25. I don’t believe that stat even if it was an NHTSA stat.

    “Blame” or “fault” are complicated topics. One can look at these purely as legal terms. I prefer to look at the broader picture. Even if drivers are legally allowed to go 45 mph through an urban neighborhood, that doesn’t mean they aren’t partially to blame. It just means they aren’t criminally liable.

    And fault or blame aside, there are still things we can do to make pedestrians safer. Our laws don’t cause pedestrians to step out into traffic but our laws are to blame for that traffic traveling at lethal speeds.

  26. Pedestrians get hit by buses and light rail trains, too…not just SUVs. Is it safe to assume that in those cases it’s “entirely” the fault of the train or bus operator? This is my problem with Angie’s nonsense. It’s so transparently agenda driven. As a serious person who cycles everywhere, I feel this sort of mindless ranting is not helpful. All it does is cause both sides to dig in. That accomplishes nothing.

  27. I have come to believe in the collective punishment of all drivers in the zip code of every pedestrian killing. For 30 days after every such incident, the arson, vandalism, and theft of automobiles should be legalized. It would be a good thing to turn drivers into timid, ultra cautions beings who stay 5mph below posted limits and stop at EVERY crosswalk, marked or otherwise.

  28. Don’t fucking care. The law should fall most heavily on those who can do the most damage. And, no, emotional damage to a driver ain’t shit compared to the physical damage that they can do to a pedestrian or cyclist. There is not even the most remotely reasonable comparison.

  29. The street isn’t a playground. People don’t travel at “lethal speeds.” They travel at a sped they feel safe, and that translates into a 70 year old highway engineering principle called the 85th Percentile Speed, the safest speed with the most compliance.
    The attitude that PEDESTRIANS HAVE THE RIGHT OF WAY! and IT’S THE LAW! CARS HAVE TO STOP FOR PEDESTRIANS!!! teaches people that they can walk into traffic, the laws of physics and common sense be damned.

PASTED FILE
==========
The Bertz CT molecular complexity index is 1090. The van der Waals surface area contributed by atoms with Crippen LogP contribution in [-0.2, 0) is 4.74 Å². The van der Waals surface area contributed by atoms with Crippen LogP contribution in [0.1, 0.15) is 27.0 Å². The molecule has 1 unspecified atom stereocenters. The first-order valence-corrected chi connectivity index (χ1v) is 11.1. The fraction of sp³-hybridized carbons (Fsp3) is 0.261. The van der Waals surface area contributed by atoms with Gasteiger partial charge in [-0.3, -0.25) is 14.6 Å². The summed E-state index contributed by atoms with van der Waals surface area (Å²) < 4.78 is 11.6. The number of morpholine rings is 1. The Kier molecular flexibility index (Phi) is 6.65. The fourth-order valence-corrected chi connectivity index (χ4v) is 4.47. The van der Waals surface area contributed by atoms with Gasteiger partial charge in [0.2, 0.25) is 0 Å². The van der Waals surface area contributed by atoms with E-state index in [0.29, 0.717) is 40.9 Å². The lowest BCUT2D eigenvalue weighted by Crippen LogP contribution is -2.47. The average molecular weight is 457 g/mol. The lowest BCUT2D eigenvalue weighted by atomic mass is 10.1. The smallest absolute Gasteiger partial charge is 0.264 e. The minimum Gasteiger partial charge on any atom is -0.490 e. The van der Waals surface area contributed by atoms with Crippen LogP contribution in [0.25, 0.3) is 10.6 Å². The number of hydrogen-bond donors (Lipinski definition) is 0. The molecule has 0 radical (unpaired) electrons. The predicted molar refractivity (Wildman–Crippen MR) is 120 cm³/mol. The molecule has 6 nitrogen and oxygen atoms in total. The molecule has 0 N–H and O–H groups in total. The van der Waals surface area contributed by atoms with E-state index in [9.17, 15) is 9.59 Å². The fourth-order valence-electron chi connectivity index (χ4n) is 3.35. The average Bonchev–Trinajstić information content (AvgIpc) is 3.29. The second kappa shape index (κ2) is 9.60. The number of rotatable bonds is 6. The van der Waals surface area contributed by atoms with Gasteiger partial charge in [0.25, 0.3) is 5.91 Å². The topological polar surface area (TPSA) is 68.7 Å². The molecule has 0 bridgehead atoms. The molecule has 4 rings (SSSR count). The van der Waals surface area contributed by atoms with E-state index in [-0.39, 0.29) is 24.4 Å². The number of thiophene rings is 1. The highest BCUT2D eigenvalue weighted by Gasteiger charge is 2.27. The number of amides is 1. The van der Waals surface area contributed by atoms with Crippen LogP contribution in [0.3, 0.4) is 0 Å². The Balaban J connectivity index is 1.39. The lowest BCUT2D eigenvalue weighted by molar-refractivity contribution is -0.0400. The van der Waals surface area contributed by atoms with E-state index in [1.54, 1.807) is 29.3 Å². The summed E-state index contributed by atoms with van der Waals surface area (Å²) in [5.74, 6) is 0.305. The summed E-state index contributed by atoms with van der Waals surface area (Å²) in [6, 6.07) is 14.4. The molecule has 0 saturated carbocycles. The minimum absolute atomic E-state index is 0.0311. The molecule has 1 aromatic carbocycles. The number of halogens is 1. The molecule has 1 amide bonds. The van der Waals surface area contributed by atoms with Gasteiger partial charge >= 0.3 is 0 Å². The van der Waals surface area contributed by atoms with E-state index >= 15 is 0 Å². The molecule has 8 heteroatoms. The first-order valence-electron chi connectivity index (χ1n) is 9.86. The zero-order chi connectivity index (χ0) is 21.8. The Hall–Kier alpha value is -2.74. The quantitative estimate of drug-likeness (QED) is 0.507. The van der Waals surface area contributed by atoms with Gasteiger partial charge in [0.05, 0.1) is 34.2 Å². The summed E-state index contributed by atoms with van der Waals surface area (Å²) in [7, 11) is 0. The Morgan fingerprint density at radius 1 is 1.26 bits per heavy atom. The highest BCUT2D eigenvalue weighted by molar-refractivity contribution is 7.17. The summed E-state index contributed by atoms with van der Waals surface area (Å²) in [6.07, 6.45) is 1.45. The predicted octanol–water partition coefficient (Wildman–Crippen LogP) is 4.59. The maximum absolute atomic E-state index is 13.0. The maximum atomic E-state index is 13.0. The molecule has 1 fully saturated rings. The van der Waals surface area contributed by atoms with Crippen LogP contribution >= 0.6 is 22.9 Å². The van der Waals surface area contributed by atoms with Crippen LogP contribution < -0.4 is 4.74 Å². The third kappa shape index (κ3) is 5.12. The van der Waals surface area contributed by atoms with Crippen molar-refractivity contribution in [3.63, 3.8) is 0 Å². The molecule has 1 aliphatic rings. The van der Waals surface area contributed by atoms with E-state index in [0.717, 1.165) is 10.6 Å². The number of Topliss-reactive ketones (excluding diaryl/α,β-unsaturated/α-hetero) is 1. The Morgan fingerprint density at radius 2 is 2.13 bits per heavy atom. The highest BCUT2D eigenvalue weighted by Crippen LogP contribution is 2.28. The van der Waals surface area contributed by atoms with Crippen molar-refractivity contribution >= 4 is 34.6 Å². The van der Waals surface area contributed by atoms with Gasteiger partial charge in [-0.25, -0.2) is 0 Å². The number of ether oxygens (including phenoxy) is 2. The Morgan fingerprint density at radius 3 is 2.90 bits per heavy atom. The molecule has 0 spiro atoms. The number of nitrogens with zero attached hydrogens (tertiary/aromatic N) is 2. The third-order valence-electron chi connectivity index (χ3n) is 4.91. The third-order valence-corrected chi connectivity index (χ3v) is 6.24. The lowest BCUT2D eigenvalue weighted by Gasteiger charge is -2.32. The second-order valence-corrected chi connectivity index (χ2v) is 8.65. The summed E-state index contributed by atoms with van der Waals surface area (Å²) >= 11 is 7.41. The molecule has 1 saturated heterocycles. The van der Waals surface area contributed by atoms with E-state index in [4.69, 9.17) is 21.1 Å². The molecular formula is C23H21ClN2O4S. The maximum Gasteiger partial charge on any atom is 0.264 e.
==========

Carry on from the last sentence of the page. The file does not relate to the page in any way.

What you can do to make pedestrians safer is teach them something I learned in First Grade: Look left, then look right, then look left again, and when it is clear (and safe) you can cross. Believe what you want.

  30. Responsibility and perception are separate topics to how dangerous it is to have cars driven at various speeds. You appear to be denying that faster traffic is more lethal. If that’s the case, there’s no point in continuing this discussion.

  31. Since most citizens, most places, are motorists, your modest proposal seems unlikely to be either accepted or effective.

  32. Excellent article. (typo in the last sentence however: “In **contrast** with the national trend, pedestrian deaths are down 71 percent in NYC since 1990.”)

  33. Although the problem is mostly caused by distracted/unsafe drivers, pedestrians should be more mindful of the fact that in a conflict with a car, the car always wins. E.g., when in a crosswalk, I NEVER walk in front of a car that’s still moving. Many people just blindly walk across, trusting drivers to see them and stop. If you’re walking, just pay attention. Heaven forbid, you might have to stop staring at your cell phone for a few minutes.

  34. Any study that claims only drivers are responsible for pedestrian deaths is likely biased. For one thing, the headline blames drivers, but cites the characteristics of SUVs. A crosswalk between the Chester County Courthouse and its parking lot saw a crash where a woman lose the use of her leg a couple years ago. The county then installed a sign instructing walkers to make sure a car can stop before crossing. Pedestrians routinely just assume a car can and will stop. Laws that give pedestrians an absolute right-of-way are simply unsafe and unfair. Such articles always ignore the substantial contributions made by pedestrians who are inattentive or make stupid decisions, crossing when they don’t know the car can or will stop, as I say. We all need to work on this problem, and that includes the pedestrians, who have a 360-degree field of view and can stop instantly. Further, the new fuzzy logic where crosswalks are installed willy-nilly without any kind of signalization makes another substantial contribution. Streetsblog needs to start attempting to be objective, rather than anti-car.

  35. Tom – Imagine that 15% of the population get to change the rules – so if 15% of pedestrians decide to machine gun passing cars, that will become acceptable.

    Again you blame the victims rather than accept that several tons of metal is a lethal object.

    Here is the original text from the Atlantic: “As a matter of law, the operating-speed method is exceptional. It enables those who violate the law—speeding motorists—to rewrite it: Speed limits ratchet higher until no more than 15 percent of motorists violate them. The perverse incentives are obvious. Imagine a rule saying that, once 15 percent of Americans acquired an illegal type of machine gun, that weapon would automatically become legal. “